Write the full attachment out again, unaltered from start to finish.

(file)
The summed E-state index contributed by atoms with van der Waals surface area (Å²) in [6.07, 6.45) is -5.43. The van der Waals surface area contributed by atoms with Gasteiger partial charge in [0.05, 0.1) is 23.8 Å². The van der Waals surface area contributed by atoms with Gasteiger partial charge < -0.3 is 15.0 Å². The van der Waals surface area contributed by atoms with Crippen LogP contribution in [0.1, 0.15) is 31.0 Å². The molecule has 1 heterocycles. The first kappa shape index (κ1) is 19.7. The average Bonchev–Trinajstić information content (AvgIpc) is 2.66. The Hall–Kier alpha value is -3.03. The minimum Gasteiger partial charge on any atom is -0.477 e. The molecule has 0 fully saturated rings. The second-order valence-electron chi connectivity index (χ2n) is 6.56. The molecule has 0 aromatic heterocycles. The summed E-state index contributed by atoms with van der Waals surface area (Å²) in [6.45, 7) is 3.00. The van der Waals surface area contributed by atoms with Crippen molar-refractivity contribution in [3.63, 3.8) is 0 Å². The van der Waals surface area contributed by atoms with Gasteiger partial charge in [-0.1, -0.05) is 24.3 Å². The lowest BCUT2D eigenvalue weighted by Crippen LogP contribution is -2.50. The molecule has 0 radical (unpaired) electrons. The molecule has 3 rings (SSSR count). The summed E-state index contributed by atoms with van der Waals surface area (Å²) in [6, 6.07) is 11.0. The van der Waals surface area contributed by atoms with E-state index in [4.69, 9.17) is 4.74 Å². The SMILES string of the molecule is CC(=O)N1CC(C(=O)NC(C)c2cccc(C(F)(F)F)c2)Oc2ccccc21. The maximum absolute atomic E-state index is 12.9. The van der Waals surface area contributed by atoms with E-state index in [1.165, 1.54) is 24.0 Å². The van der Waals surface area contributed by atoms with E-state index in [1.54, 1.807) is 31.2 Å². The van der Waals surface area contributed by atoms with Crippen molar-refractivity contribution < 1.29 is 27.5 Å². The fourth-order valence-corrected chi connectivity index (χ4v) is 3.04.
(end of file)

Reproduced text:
The summed E-state index contributed by atoms with van der Waals surface area (Å²) in [6.07, 6.45) is -5.43. The van der Waals surface area contributed by atoms with Gasteiger partial charge in [0.05, 0.1) is 23.8 Å². The van der Waals surface area contributed by atoms with Gasteiger partial charge < -0.3 is 15.0 Å². The van der Waals surface area contributed by atoms with Crippen LogP contribution in [0.1, 0.15) is 31.0 Å². The molecule has 1 heterocycles. The first kappa shape index (κ1) is 19.7. The average Bonchev–Trinajstić information content (AvgIpc) is 2.66. The Hall–Kier alpha value is -3.03. The minimum Gasteiger partial charge on any atom is -0.477 e. The molecule has 0 fully saturated rings. The second-order valence-electron chi connectivity index (χ2n) is 6.56. The molecule has 0 aromatic heterocycles. The summed E-state index contributed by atoms with van der Waals surface area (Å²) in [6.45, 7) is 3.00. The van der Waals surface area contributed by atoms with Crippen molar-refractivity contribution in [3.63, 3.8) is 0 Å². The van der Waals surface area contributed by atoms with Gasteiger partial charge in [-0.1, -0.05) is 24.3 Å². The lowest BCUT2D eigenvalue weighted by Crippen LogP contribution is -2.50. The molecule has 0 radical (unpaired) electrons. The molecule has 3 rings (SSSR count). The summed E-state index contributed by atoms with van der Waals surface area (Å²) in [6, 6.07) is 11.0. The van der Waals surface area contributed by atoms with E-state index in [4.69, 9.17) is 4.74 Å². The SMILES string of the molecule is CC(=O)N1CC(C(=O)NC(C)c2cccc(C(F)(F)F)c2)Oc2ccccc21. The maximum absolute atomic E-state index is 12.9. The van der Waals surface area contributed by atoms with E-state index in [1.165, 1.54) is 24.0 Å². The van der Waals surface area contributed by atoms with E-state index in [1.54, 1.807) is 31.2 Å². The van der Waals surface area contributed by atoms with Crippen molar-refractivity contribution < 1.29 is 27.5 Å². The fourth-order valence-corrected chi connectivity index (χ4v) is 3.04.